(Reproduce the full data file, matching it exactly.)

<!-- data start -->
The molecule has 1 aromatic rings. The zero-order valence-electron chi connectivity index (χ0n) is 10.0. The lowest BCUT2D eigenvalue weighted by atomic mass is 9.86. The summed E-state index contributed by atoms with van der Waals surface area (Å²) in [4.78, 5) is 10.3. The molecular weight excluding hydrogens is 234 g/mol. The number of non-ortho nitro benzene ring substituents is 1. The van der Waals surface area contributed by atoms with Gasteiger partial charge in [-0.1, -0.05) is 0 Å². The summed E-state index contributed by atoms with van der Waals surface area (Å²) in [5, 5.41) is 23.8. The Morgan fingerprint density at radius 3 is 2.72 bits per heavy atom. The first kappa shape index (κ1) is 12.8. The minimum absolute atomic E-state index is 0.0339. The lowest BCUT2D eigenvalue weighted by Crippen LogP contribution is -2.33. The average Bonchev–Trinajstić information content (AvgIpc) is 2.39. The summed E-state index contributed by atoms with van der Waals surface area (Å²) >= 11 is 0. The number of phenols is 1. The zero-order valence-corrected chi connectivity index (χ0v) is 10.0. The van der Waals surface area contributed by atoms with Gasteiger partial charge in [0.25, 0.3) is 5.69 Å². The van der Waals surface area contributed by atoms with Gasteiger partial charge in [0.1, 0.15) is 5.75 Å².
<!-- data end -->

The molecule has 1 aromatic rings. The zero-order valence-electron chi connectivity index (χ0n) is 10.0. The lowest BCUT2D eigenvalue weighted by atomic mass is 9.86. The summed E-state index contributed by atoms with van der Waals surface area (Å²) in [4.78, 5) is 10.3. The molecular weight excluding hydrogens is 234 g/mol. The number of non-ortho nitro benzene ring substituents is 1. The van der Waals surface area contributed by atoms with Gasteiger partial charge in [-0.1, -0.05) is 0 Å². The summed E-state index contributed by atoms with van der Waals surface area (Å²) in [5, 5.41) is 23.8. The Morgan fingerprint density at radius 3 is 2.72 bits per heavy atom. The first kappa shape index (κ1) is 12.8. The minimum absolute atomic E-state index is 0.0339. The lowest BCUT2D eigenvalue weighted by Crippen LogP contribution is -2.33. The average Bonchev–Trinajstić information content (AvgIpc) is 2.39. The summed E-state index contributed by atoms with van der Waals surface area (Å²) >= 11 is 0. The number of phenols is 1. The zero-order valence-corrected chi connectivity index (χ0v) is 10.0. The van der Waals surface area contributed by atoms with Gasteiger partial charge in [0.25, 0.3) is 5.69 Å². The van der Waals surface area contributed by atoms with Gasteiger partial charge in [0.1, 0.15) is 5.75 Å².